“Then Joseph could no longer control himself before all those who stood by him, and he cried out, ‘Send everyone away from me.’ So no one stayed with him when Joseph made himself known to his brothers.” Genesis 45:1
After Joseph’s brothers come to Egypt, he sends them home, with grain, and without one brother. Unbeknownst to them, he also sends their money home with them that they brought to pay for the grain. Later they go back to Egypt bringing the youngest brother and the money from the first go round as well as more money and gifts. And Joseph sends them back with grain, with their money, and with a goblet planted in the pack of the youngest brother. Then a guard goes after them and confronts them about the cup. They all return to Joseph and Judah offers to remain in place of his younger brother. Finally, Joseph reveals his identity and everything is exposed.
All these machinations. The return of the money. The insistence on seeing the younger brother. The planting of the cup. Somehow Joseph seems to be ensuring that the brothers are beholden to him. That they are in his debt. That he has intimidated them so that he has the upper hand. Why would he bother with all of this. Why did he not just reveal his identity to his brothers when they first came to Egypt? One reason I think is that he wanted some time to think things over. But I think that he goes through all the other machinations to get them in his debt and under his power because he is afraid that they still hate him and that they will not receive him and reconcile with him unless he has some leverage over them. So he gains that leverage. Later we learn that they have the same fear: That he only reconciled with them because of the father, but once the father is gone, he will no longer have any sympathy for them. And they are all wrong. The brothers and Joseph are all sincerely repentant and desirous of undoing the wrong that has been done.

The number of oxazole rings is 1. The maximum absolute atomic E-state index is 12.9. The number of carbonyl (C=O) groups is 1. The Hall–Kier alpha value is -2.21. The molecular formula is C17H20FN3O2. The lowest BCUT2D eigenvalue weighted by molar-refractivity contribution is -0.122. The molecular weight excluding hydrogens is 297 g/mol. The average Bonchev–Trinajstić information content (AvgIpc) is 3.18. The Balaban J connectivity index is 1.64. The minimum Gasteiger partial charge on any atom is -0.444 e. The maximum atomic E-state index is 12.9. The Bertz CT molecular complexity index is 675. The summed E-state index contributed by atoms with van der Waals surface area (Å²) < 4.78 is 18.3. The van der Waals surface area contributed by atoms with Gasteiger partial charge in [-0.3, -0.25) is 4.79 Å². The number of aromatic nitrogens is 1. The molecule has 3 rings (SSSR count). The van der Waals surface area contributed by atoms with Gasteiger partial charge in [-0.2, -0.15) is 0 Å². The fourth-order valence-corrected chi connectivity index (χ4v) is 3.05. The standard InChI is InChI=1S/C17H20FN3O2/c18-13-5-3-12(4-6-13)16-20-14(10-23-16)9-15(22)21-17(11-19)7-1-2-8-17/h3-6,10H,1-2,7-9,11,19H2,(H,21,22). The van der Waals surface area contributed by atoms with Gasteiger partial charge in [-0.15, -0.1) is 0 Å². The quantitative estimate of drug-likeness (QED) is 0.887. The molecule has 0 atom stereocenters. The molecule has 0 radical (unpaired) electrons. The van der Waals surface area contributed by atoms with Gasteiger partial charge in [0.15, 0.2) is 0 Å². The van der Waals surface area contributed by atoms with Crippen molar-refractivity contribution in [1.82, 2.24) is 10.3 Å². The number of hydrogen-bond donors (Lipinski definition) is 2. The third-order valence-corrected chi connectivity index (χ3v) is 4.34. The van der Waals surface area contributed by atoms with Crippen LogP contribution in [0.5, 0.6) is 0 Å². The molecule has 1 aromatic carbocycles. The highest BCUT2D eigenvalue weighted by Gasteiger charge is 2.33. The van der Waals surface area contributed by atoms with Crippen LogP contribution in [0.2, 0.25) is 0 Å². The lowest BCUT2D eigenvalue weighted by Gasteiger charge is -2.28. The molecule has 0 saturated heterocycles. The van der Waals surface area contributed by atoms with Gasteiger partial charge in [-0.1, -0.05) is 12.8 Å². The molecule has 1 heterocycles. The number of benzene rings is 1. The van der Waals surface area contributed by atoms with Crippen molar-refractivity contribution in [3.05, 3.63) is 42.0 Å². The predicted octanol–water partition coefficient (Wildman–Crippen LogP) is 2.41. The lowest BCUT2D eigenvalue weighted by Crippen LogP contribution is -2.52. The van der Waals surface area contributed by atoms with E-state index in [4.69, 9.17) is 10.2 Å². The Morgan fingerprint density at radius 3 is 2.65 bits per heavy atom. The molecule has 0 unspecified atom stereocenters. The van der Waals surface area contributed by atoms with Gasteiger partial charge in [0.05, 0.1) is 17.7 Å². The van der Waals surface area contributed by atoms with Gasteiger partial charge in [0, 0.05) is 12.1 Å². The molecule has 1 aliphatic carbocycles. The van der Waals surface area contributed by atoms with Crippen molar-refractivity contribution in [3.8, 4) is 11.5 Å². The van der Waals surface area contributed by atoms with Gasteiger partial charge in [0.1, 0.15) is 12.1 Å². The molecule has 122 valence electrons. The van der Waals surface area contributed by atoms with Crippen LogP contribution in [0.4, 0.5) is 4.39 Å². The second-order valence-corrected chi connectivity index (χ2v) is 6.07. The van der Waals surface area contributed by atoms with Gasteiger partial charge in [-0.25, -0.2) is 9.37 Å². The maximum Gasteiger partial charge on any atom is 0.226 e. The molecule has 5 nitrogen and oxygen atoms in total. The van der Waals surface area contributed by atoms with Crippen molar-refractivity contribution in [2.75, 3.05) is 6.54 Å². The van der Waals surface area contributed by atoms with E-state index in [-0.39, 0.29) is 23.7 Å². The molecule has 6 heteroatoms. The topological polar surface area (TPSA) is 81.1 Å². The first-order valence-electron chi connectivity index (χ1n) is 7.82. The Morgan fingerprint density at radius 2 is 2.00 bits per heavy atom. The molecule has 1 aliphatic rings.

I think we, too, let fear bind us when we are having difficulty in a relationship. We think we need to protect ourselves from the hostility of the other; hostility which may not even exist. We presume this for self protection. We know how to put up a screen of defensiveness, of protection, keeping another at bay trying to prevent ourselves from being hurt. But that attitude may also prevent the healing of the relationship. The wall we put up for protection may also become a wall of division, a rift, an ending of contact.
Lent is a time to think about how we are assuming the hostility and animosity of others which may not even be there. We can also reflect on how others may be defending themselves against perceived hostility from us.
We are called to be honest and wholehearted. This also makes us vulnerable. Vulnerability can lead to intimacy and beautiful friendships and connections. It can also lead to hurt and pain. May we take the risk to be truly honest with ourselves and others. Amen.